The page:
Mark Day had an interesting column in The Australian today reflecting back on the role he and Rupert played after Sir John Kerr sacked Gough Whitlam, which included the following:

I was editing the Sydney Daily Mirror at the time. Peter Barron, later to go
on to high office within the Hawke government and then as a lobbyist for Kerry
Packer, was our man in Canberra and it was he who rang shortly after 1pm saying:
“Kerr’s sacked Gough – I’ve got to go.” Click.

This conversation took only a few seconds, and I hardly stopped as I rushed
from the Mirror’s editorial offices to the adjacent executive suites. Without
knocking I burst into the anteroom next to the boardroom where Rupert Murdoch,
then chairman Ken May and editorial manager Frank Shaw were among a small
kitchen cabinet chomping on sandwiches and generally chewing the fat.
“Kerr’s sacked Gough,” I spluttered. There was stunned silence for a few
seconds. Then, at once, Ken May threw his napkin into the air and shouted “He’s
done it!” while Rupert rushed past me towards his own office, and the others
demanded more details than I could provide.

We had a special edition on the streets in half an hour, and kept the presses
running flat out all afternoon. That evening, Rupert came to my office and
suggested we should carry an editorial the next day saying “More in sorrow than
in anger, Gough’s got to go.”

I set about drafting 500 words around that theme, detailing the Whitlam
government’s perceived failures, and sent a copy to Rupert for proprietorial
approval. It came back with one word changed.

That editorial inflamed some elements of a massive public protest rally held
in Hyde Park the day after, and hundreds of angry protesters marched on the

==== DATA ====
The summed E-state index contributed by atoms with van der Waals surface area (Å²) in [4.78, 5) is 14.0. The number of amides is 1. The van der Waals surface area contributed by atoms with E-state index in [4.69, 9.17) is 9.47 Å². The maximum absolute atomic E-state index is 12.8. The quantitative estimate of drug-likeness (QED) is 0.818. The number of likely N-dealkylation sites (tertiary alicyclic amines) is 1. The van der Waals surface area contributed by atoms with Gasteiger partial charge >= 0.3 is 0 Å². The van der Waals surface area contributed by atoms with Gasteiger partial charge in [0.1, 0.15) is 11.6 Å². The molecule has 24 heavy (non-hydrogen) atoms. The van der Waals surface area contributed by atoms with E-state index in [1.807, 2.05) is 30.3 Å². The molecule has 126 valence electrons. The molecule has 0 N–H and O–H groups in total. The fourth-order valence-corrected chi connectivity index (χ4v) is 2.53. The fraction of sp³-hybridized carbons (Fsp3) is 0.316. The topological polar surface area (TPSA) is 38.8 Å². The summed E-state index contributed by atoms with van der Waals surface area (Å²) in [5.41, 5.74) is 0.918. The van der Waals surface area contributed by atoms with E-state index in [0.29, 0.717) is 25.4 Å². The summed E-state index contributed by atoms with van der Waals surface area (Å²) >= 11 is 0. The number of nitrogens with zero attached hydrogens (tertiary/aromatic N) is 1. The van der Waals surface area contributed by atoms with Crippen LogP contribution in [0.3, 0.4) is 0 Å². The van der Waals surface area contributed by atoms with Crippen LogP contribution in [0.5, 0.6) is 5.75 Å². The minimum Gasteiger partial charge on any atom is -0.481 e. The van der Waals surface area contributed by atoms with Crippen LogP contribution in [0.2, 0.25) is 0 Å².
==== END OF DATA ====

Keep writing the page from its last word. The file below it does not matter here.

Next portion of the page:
Mirror building in Surry Hills to vent their anger.

I watched from the fourth floor as they surrounded trucks carrying papers,
tore bundles from the trays, scattered them in the streets, and set them on
fire. It was a radicalising moment if only in the sense that it was an
extraordinary demonstration of the power of words. Never have I witnessed,
before or since, such an extraordinary reaction to any words I had cobbled
together.

Of course, there was more to it than that. Murdoch had enthusiastically
backed the Whitlam government into office, and now he was being seen as a
principal agent in its removal.

Amid all the reflections on the Whitlam sacking, it would be great
to hear Rupert’s perspective. I’ve booked the flights this morning for
Rupert’s “shareholder information meeting” in Adelaide on November 16
and we’ll certainly try to engage him on Whitlam given the historic 30
year anniversary.

Day’s mention of Frank Shaw also brought back some memories. He’s
one of those classically loyal Rupert types. When I was business editor
of The Daily Telegraph in the late 1990s, he would ring from somewhere in the building every day just to check the News Corp share price.

Many years after retiring he was still coming in every day for some sort of loyal company historian role.